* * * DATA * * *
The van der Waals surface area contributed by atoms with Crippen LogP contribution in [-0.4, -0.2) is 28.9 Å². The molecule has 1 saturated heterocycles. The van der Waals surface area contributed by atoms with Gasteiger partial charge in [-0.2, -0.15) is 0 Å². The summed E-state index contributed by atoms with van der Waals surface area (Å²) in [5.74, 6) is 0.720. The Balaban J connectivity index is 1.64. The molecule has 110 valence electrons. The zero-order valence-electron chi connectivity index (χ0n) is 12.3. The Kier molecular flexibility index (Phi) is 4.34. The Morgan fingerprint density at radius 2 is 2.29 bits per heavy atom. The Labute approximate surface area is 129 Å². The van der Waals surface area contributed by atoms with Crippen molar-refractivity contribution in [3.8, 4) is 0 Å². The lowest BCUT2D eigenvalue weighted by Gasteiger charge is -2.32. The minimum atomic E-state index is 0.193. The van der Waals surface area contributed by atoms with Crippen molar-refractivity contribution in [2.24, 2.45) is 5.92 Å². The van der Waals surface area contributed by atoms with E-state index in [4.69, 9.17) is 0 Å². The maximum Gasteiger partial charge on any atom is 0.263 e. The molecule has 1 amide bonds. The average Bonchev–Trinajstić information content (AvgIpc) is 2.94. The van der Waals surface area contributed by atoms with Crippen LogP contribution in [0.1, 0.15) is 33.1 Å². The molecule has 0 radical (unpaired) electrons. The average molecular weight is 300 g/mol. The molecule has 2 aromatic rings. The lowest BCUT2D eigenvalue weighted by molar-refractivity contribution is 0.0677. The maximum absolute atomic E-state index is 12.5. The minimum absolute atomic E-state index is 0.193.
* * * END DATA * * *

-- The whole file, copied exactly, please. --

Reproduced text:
The van der Waals surface area contributed by atoms with Crippen LogP contribution in [-0.4, -0.2) is 28.9 Å². The molecule has 1 saturated heterocycles. The van der Waals surface area contributed by atoms with Gasteiger partial charge in [-0.2, -0.15) is 0 Å². The summed E-state index contributed by atoms with van der Waals surface area (Å²) in [5.74, 6) is 0.720. The Balaban J connectivity index is 1.64. The molecule has 110 valence electrons. The zero-order valence-electron chi connectivity index (χ0n) is 12.3. The Kier molecular flexibility index (Phi) is 4.34. The Morgan fingerprint density at radius 2 is 2.29 bits per heavy atom. The Labute approximate surface area is 129 Å². The van der Waals surface area contributed by atoms with Crippen molar-refractivity contribution in [3.8, 4) is 0 Å². The lowest BCUT2D eigenvalue weighted by Gasteiger charge is -2.32. The minimum atomic E-state index is 0.193. The van der Waals surface area contributed by atoms with Crippen molar-refractivity contribution in [2.24, 2.45) is 5.92 Å². The van der Waals surface area contributed by atoms with E-state index in [4.69, 9.17) is 0 Å². The maximum Gasteiger partial charge on any atom is 0.263 e. The molecule has 1 amide bonds. The average Bonchev–Trinajstić information content (AvgIpc) is 2.94. The van der Waals surface area contributed by atoms with Crippen LogP contribution in [0.1, 0.15) is 33.1 Å². The molecule has 0 radical (unpaired) electrons. The average molecular weight is 300 g/mol. The molecule has 2 aromatic rings. The lowest BCUT2D eigenvalue weighted by molar-refractivity contribution is 0.0677. The maximum absolute atomic E-state index is 12.5. The minimum absolute atomic E-state index is 0.193.